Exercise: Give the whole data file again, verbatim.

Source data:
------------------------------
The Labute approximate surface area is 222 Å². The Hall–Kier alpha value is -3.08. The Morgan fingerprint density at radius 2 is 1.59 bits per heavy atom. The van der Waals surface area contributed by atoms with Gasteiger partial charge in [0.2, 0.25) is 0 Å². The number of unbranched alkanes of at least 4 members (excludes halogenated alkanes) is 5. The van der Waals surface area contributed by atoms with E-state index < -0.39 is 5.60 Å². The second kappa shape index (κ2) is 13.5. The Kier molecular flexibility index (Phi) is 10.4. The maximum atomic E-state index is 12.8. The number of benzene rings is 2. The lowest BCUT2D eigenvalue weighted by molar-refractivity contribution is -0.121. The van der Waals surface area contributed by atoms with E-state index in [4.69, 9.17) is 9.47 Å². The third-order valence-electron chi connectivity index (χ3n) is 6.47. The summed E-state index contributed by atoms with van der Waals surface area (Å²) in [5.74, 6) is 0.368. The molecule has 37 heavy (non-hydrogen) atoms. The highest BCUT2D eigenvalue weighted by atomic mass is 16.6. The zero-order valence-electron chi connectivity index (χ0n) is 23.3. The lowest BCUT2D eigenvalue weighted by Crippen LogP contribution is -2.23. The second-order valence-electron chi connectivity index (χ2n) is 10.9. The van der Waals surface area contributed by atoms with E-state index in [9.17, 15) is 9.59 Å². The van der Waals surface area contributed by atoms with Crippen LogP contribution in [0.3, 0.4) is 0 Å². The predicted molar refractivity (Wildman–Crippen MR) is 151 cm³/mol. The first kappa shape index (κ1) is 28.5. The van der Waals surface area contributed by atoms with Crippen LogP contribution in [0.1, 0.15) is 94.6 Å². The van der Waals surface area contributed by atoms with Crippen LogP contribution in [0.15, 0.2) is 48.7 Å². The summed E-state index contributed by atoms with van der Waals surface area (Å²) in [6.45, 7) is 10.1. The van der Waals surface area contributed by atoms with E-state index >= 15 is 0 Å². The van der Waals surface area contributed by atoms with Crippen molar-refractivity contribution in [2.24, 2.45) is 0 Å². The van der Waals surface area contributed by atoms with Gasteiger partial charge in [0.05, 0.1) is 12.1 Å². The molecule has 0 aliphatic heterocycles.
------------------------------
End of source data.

The Labute approximate surface area is 222 Å². The Hall–Kier alpha value is -3.08. The Morgan fingerprint density at radius 2 is 1.59 bits per heavy atom. The van der Waals surface area contributed by atoms with Gasteiger partial charge in [0.2, 0.25) is 0 Å². The number of unbranched alkanes of at least 4 members (excludes halogenated alkanes) is 5. The van der Waals surface area contributed by atoms with E-state index < -0.39 is 5.60 Å². The second kappa shape index (κ2) is 13.5. The Kier molecular flexibility index (Phi) is 10.4. The maximum atomic E-state index is 12.8. The number of benzene rings is 2. The lowest BCUT2D eigenvalue weighted by molar-refractivity contribution is -0.121. The van der Waals surface area contributed by atoms with E-state index in [4.69, 9.17) is 9.47 Å². The third-order valence-electron chi connectivity index (χ3n) is 6.47. The summed E-state index contributed by atoms with van der Waals surface area (Å²) in [5.74, 6) is 0.368. The molecule has 37 heavy (non-hydrogen) atoms. The highest BCUT2D eigenvalue weighted by atomic mass is 16.6. The zero-order valence-electron chi connectivity index (χ0n) is 23.3. The lowest BCUT2D eigenvalue weighted by Crippen LogP contribution is -2.23. The second-order valence-electron chi connectivity index (χ2n) is 10.9. The van der Waals surface area contributed by atoms with E-state index in [9.17, 15) is 9.59 Å². The van der Waals surface area contributed by atoms with Crippen LogP contribution in [0.3, 0.4) is 0 Å². The predicted molar refractivity (Wildman–Crippen MR) is 151 cm³/mol. The first kappa shape index (κ1) is 28.5. The van der Waals surface area contributed by atoms with Crippen LogP contribution in [0.1, 0.15) is 94.6 Å². The van der Waals surface area contributed by atoms with Crippen LogP contribution in [0.15, 0.2) is 48.7 Å². The summed E-state index contributed by atoms with van der Waals surface area (Å²) in [6.45, 7) is 10.1. The van der Waals surface area contributed by atoms with E-state index >= 15 is 0 Å². The van der Waals surface area contributed by atoms with Crippen molar-refractivity contribution in [2.24, 2.45) is 0 Å². The van der Waals surface area contributed by atoms with Gasteiger partial charge in [0.05, 0.1) is 12.1 Å². The molecule has 0 aliphatic heterocycles.